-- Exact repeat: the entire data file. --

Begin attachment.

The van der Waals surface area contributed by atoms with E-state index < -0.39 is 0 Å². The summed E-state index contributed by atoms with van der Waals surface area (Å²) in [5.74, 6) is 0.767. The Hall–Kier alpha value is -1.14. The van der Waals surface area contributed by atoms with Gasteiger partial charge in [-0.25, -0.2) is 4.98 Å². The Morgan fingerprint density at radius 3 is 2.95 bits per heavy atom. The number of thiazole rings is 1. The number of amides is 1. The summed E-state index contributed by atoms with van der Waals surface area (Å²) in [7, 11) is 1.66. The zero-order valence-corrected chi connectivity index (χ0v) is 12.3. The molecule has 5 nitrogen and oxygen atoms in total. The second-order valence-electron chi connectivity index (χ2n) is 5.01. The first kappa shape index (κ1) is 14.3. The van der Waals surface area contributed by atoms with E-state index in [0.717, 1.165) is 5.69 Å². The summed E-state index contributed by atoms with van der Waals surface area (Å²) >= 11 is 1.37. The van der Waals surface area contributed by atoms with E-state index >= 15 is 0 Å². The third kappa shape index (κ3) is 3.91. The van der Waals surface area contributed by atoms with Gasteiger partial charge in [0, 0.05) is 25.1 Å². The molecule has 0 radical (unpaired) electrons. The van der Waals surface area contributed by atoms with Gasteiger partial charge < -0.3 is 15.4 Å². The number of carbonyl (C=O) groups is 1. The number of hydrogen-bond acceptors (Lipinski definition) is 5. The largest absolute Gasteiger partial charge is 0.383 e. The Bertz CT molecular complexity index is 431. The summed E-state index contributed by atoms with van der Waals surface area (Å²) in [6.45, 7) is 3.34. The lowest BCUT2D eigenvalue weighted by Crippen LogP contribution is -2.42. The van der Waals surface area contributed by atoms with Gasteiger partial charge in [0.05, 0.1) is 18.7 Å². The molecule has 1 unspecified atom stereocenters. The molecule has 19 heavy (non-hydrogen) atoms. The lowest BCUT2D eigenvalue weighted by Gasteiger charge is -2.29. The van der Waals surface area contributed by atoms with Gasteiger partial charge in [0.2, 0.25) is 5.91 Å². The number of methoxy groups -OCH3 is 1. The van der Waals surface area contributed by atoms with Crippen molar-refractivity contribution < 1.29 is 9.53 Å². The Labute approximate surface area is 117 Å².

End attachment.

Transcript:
The van der Waals surface area contributed by atoms with E-state index < -0.39 is 0 Å². The summed E-state index contributed by atoms with van der Waals surface area (Å²) in [5.74, 6) is 0.767. The Hall–Kier alpha value is -1.14. The van der Waals surface area contributed by atoms with Gasteiger partial charge in [-0.25, -0.2) is 4.98 Å². The Morgan fingerprint density at radius 3 is 2.95 bits per heavy atom. The number of thiazole rings is 1. The number of amides is 1. The summed E-state index contributed by atoms with van der Waals surface area (Å²) in [7, 11) is 1.66. The zero-order valence-corrected chi connectivity index (χ0v) is 12.3. The molecule has 5 nitrogen and oxygen atoms in total. The second-order valence-electron chi connectivity index (χ2n) is 5.01. The first kappa shape index (κ1) is 14.3. The van der Waals surface area contributed by atoms with E-state index in [0.717, 1.165) is 5.69 Å². The summed E-state index contributed by atoms with van der Waals surface area (Å²) >= 11 is 1.37. The van der Waals surface area contributed by atoms with E-state index >= 15 is 0 Å². The third kappa shape index (κ3) is 3.91. The van der Waals surface area contributed by atoms with Gasteiger partial charge in [0, 0.05) is 25.1 Å². The molecule has 0 radical (unpaired) electrons. The van der Waals surface area contributed by atoms with Gasteiger partial charge < -0.3 is 15.4 Å². The number of carbonyl (C=O) groups is 1. The number of hydrogen-bond acceptors (Lipinski definition) is 5. The largest absolute Gasteiger partial charge is 0.383 e. The Bertz CT molecular complexity index is 431. The summed E-state index contributed by atoms with van der Waals surface area (Å²) in [6.45, 7) is 3.34. The lowest BCUT2D eigenvalue weighted by Crippen LogP contribution is -2.42. The van der Waals surface area contributed by atoms with Gasteiger partial charge in [0.05, 0.1) is 18.7 Å². The molecule has 1 unspecified atom stereocenters. The molecule has 19 heavy (non-hydrogen) atoms. The lowest BCUT2D eigenvalue weighted by Gasteiger charge is -2.29. The van der Waals surface area contributed by atoms with Gasteiger partial charge in [0.2, 0.25) is 5.91 Å². The number of methoxy groups -OCH3 is 1. The van der Waals surface area contributed by atoms with Crippen molar-refractivity contribution < 1.29 is 9.53 Å². The Labute approximate surface area is 117 Å².